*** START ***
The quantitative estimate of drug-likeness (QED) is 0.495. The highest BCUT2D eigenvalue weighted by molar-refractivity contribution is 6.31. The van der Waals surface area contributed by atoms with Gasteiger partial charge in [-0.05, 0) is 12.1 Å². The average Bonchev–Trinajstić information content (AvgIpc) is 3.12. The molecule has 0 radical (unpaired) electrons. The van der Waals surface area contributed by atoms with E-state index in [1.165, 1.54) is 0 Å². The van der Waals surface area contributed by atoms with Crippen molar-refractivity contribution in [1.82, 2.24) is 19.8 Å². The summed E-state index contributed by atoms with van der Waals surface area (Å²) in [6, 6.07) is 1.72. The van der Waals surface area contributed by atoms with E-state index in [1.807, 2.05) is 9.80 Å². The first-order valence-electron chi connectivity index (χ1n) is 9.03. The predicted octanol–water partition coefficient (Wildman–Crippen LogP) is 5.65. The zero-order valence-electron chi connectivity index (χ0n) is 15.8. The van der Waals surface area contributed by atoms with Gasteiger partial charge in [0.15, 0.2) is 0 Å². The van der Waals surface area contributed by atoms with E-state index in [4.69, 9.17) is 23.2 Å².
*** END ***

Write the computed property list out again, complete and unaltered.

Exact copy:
The quantitative estimate of drug-likeness (QED) is 0.495. The highest BCUT2D eigenvalue weighted by molar-refractivity contribution is 6.31. The van der Waals surface area contributed by atoms with Gasteiger partial charge in [-0.05, 0) is 12.1 Å². The average Bonchev–Trinajstić information content (AvgIpc) is 3.12. The molecule has 0 radical (unpaired) electrons. The van der Waals surface area contributed by atoms with E-state index in [1.165, 1.54) is 0 Å². The van der Waals surface area contributed by atoms with Crippen molar-refractivity contribution in [1.82, 2.24) is 19.8 Å². The summed E-state index contributed by atoms with van der Waals surface area (Å²) in [6, 6.07) is 1.72. The van der Waals surface area contributed by atoms with E-state index in [1.807, 2.05) is 9.80 Å². The first-order valence-electron chi connectivity index (χ1n) is 9.03. The predicted octanol–water partition coefficient (Wildman–Crippen LogP) is 5.65. The zero-order valence-electron chi connectivity index (χ0n) is 15.8. The van der Waals surface area contributed by atoms with Gasteiger partial charge in [0.15, 0.2) is 0 Å². The van der Waals surface area contributed by atoms with E-state index in [4.69, 9.17) is 23.2 Å².